When it came time to celebrate Steinway’s 600,000th piano, the company turned to furniture/interior designer Frank Pollaro (pollaro.com) who also designed the limited edition “Rhapsody in Blue” for Steinway (circa 1996). His thoughts as he was asked for the challenge: “Designing Steinway & Sons’ 600,000th piano was an honor and a challenge. To me, knowing that this piano would become part of history meant that it had to be more than just a beautiful design, but also needed to visually convey a deeper message. As I considered the number 600,000, the Fibonacci spiral came to mind. The way in which it continues to grow but stay true to its form is very much like Steinway & Sons over these many years. Combining the universal languages of music and mathematics suddenly made perfect sense.”
Fibonacci or Leonardo Bonacci (c. 1170 – c. 1250) is credited with 2 math concepts: one is the widespread use of Arabic numbers instead of Roman numerals and the other, the Fibonacci spiral. If you’re like me, there’s this vague recollection of studying something about Fibonacci way back in the distant past. Investigating it a bit further, I remember now both the math and the subsequent pattern it makes. It starts like this:
1+1=2. Then you take the sum (2) and the last number in the equation (1) and add them together. So the new pattern is 1+2=3… 2+3=5… 3+5=8 and so on. The complete pattern is then:
1 1 2 3 5 8 13 21 34 55 89 144 233 377 etc
If you then turn these into blocks (see graph paper), each block having an arc within, a pattern begins to formulate similar to that of a spiral shell. This design can be found throughout nature but it’s interesting as Frank Pollaro mentioned that it’s a perfect design for the serial number 600,000 from Steinway pulling together math and music.
Some facts about the Steinway Fibonacci:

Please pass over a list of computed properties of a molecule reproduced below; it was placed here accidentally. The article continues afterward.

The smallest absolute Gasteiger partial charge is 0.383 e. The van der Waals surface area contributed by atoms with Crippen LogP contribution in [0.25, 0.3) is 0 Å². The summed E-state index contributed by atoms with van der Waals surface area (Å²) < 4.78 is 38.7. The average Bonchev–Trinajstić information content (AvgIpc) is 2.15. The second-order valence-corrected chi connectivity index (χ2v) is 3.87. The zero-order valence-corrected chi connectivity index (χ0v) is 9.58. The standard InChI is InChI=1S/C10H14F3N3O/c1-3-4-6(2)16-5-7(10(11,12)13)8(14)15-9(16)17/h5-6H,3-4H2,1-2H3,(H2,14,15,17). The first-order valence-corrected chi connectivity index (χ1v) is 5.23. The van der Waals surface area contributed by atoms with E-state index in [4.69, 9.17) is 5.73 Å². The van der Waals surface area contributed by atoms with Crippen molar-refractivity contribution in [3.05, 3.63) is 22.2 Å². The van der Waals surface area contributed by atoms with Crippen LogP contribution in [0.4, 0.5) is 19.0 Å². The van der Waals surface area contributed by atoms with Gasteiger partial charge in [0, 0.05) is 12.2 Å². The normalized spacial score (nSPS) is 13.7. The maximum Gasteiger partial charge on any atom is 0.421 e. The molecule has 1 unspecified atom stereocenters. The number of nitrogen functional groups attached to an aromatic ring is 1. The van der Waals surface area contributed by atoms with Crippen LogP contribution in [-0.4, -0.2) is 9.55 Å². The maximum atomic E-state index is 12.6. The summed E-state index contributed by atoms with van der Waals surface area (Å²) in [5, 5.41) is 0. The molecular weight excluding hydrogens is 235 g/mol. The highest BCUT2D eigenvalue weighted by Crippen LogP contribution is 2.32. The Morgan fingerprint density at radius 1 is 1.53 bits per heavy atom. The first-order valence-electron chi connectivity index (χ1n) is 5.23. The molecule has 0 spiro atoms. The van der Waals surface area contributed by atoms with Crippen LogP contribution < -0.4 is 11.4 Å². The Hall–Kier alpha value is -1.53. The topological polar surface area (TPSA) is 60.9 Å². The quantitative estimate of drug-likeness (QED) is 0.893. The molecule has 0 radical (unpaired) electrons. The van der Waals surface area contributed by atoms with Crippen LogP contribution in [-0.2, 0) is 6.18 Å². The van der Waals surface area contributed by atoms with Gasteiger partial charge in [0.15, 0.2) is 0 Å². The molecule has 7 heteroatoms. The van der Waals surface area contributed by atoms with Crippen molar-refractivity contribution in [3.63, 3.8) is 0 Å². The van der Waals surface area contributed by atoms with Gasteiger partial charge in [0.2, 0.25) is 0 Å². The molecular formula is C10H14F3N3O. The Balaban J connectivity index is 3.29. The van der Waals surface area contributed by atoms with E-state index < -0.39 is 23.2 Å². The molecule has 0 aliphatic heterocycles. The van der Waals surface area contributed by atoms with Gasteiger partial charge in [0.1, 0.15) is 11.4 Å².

It’s based on the structure of a Steinway Model D – Concert 274cm long or 8’11 ¾”
From start to finish it required nearly 6000 hours of production over a 4 year time span
The cabinet veneer is made from macassar ebony wood outlined by synthetic ivory
It is priced at 2.4 million USD
Six Model B Steinways based on a similar design will be made available for sale (for less than 2.4M)
Finished in high gloss, the look of the wood is further enhanced. Notice the details on the rim ~ the design echoed once more and instead of having legs, the entire base is also one large spiral!
Other famous Steinway designs are serial #100,000 presented to the White House in 1903 gilded with gold leaf.
A second design, serial #300,000 was given to the White House in 1938.
Steinway #500,000 was designed by Wendell Castle and has the names of 832 pianists and 90 ensembles on the Steinway Artist roster of 1987.
Where do piano companies like Steinway go now that mega piano companies are building more affordable and competitive pianos? Symbolically like New York City itself, if there’s no place to build, you build up. According to Paulson who purchased Steinway Company in 2013, “The Steinway brand is both opulent and bulletproof.” Steinway, although still supplying the world with concert level pianos is pursuing yet still higher levels in art cases appealing to exotic and affluent buyers. Similar to Fibonacci’s spiral, I expect we’ll see the concept of artistically designed pianos blossom and unfold in the years to come.
“World War II – July, 1944 ~ 71 years ago almost to the day, 85% of the Renner factory was destroyed. Wilhelm Megenhardt, then 70 years of age simply replied ‘We’ll just build it up again’. He continued working until 85 years of age after Renner had become a leading producer of piano parts. He was my grandfather.”
Glen Barkman: It was a delight and privilege to sit with Clemens von Arnim (pictured left) and ask him about his connection to Renner. I had no idea that it was his grandfather, Megenhardt who partnered with Renner in the early days of this business and eventually became sole owner.